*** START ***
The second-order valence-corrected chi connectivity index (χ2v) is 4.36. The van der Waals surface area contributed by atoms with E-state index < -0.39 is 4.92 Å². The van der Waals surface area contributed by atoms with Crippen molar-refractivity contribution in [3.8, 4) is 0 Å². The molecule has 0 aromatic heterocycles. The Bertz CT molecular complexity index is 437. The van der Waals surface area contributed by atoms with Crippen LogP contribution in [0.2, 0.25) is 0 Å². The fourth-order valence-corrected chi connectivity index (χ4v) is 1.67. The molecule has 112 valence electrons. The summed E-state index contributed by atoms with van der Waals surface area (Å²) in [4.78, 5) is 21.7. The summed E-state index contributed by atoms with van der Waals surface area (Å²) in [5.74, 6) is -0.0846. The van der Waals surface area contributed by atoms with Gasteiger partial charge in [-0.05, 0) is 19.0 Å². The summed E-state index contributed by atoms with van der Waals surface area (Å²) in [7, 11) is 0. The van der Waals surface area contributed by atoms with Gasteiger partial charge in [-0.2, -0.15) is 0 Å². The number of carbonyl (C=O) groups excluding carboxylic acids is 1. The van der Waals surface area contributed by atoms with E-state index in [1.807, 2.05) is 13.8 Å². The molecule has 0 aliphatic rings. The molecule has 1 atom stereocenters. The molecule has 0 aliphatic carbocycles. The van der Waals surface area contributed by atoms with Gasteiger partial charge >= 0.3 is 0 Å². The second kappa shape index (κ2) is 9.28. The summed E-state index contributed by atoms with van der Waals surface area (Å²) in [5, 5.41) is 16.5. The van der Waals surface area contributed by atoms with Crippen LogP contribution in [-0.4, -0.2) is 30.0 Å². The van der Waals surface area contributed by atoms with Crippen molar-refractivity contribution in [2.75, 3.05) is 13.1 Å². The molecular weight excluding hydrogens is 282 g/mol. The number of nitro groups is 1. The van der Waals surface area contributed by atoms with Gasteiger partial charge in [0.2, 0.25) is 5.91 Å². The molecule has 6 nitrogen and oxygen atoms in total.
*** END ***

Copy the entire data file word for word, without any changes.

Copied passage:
The second-order valence-corrected chi connectivity index (χ2v) is 4.36. The van der Waals surface area contributed by atoms with E-state index < -0.39 is 4.92 Å². The van der Waals surface area contributed by atoms with Crippen molar-refractivity contribution in [3.8, 4) is 0 Å². The molecule has 0 aromatic heterocycles. The Bertz CT molecular complexity index is 437. The van der Waals surface area contributed by atoms with Crippen LogP contribution in [0.2, 0.25) is 0 Å². The fourth-order valence-corrected chi connectivity index (χ4v) is 1.67. The molecule has 112 valence electrons. The summed E-state index contributed by atoms with van der Waals surface area (Å²) in [4.78, 5) is 21.7. The summed E-state index contributed by atoms with van der Waals surface area (Å²) in [5.74, 6) is -0.0846. The van der Waals surface area contributed by atoms with Gasteiger partial charge in [-0.05, 0) is 19.0 Å². The summed E-state index contributed by atoms with van der Waals surface area (Å²) in [7, 11) is 0. The van der Waals surface area contributed by atoms with Gasteiger partial charge in [-0.2, -0.15) is 0 Å². The number of carbonyl (C=O) groups excluding carboxylic acids is 1. The van der Waals surface area contributed by atoms with E-state index in [1.807, 2.05) is 13.8 Å². The molecule has 0 aliphatic rings. The molecule has 1 atom stereocenters. The molecule has 0 aliphatic carbocycles. The van der Waals surface area contributed by atoms with Gasteiger partial charge >= 0.3 is 0 Å². The second kappa shape index (κ2) is 9.28. The summed E-state index contributed by atoms with van der Waals surface area (Å²) in [5, 5.41) is 16.5. The van der Waals surface area contributed by atoms with Crippen LogP contribution in [-0.4, -0.2) is 30.0 Å². The van der Waals surface area contributed by atoms with Crippen molar-refractivity contribution in [2.75, 3.05) is 13.1 Å². The molecular weight excluding hydrogens is 282 g/mol. The number of nitro groups is 1. The van der Waals surface area contributed by atoms with Gasteiger partial charge in [0.2, 0.25) is 5.91 Å². The molecule has 6 nitrogen and oxygen atoms in total.